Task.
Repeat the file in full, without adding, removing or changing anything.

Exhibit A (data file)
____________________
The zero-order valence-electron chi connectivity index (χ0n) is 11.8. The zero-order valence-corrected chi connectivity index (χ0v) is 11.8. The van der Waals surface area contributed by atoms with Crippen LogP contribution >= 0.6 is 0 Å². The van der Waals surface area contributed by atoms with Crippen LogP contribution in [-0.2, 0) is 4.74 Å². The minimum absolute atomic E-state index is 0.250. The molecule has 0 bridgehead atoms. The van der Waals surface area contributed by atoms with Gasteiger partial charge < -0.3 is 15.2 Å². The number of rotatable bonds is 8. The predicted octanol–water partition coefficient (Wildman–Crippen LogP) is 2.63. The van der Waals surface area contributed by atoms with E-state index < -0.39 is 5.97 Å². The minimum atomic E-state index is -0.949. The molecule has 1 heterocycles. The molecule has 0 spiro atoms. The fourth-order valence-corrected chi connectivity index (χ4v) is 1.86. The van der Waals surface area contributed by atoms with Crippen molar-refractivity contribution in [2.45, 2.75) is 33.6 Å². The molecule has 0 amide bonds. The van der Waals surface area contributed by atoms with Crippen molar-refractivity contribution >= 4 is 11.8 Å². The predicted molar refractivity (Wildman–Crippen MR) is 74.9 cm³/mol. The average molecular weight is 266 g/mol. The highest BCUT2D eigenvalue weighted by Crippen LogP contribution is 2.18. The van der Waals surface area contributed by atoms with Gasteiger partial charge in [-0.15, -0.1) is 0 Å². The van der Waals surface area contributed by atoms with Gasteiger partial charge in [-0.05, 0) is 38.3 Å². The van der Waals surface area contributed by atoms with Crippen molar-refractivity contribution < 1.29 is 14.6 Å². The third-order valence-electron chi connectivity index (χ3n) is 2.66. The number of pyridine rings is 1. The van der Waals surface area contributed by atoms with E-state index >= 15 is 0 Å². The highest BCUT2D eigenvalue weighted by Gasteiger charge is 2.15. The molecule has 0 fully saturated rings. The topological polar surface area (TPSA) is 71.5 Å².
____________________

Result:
The zero-order valence-electron chi connectivity index (χ0n) is 11.8. The zero-order valence-corrected chi connectivity index (χ0v) is 11.8. The van der Waals surface area contributed by atoms with Crippen LogP contribution >= 0.6 is 0 Å². The van der Waals surface area contributed by atoms with Crippen LogP contribution in [-0.2, 0) is 4.74 Å². The minimum absolute atomic E-state index is 0.250. The molecule has 0 bridgehead atoms. The van der Waals surface area contributed by atoms with Gasteiger partial charge < -0.3 is 15.2 Å². The number of rotatable bonds is 8. The predicted octanol–water partition coefficient (Wildman–Crippen LogP) is 2.63. The van der Waals surface area contributed by atoms with E-state index < -0.39 is 5.97 Å². The minimum atomic E-state index is -0.949. The molecule has 1 heterocycles. The molecule has 0 spiro atoms. The fourth-order valence-corrected chi connectivity index (χ4v) is 1.86. The van der Waals surface area contributed by atoms with Crippen molar-refractivity contribution in [2.45, 2.75) is 33.6 Å². The molecule has 0 amide bonds. The van der Waals surface area contributed by atoms with Crippen molar-refractivity contribution >= 4 is 11.8 Å². The predicted molar refractivity (Wildman–Crippen MR) is 74.9 cm³/mol. The average molecular weight is 266 g/mol. The highest BCUT2D eigenvalue weighted by Crippen LogP contribution is 2.18. The van der Waals surface area contributed by atoms with Gasteiger partial charge in [-0.15, -0.1) is 0 Å². The van der Waals surface area contributed by atoms with Gasteiger partial charge in [-0.05, 0) is 38.3 Å². The van der Waals surface area contributed by atoms with Crippen molar-refractivity contribution < 1.29 is 14.6 Å². The third-order valence-electron chi connectivity index (χ3n) is 2.66. The number of pyridine rings is 1. The van der Waals surface area contributed by atoms with E-state index >= 15 is 0 Å². The highest BCUT2D eigenvalue weighted by Gasteiger charge is 2.15. The molecule has 0 fully saturated rings. The topological polar surface area (TPSA) is 71.5 Å².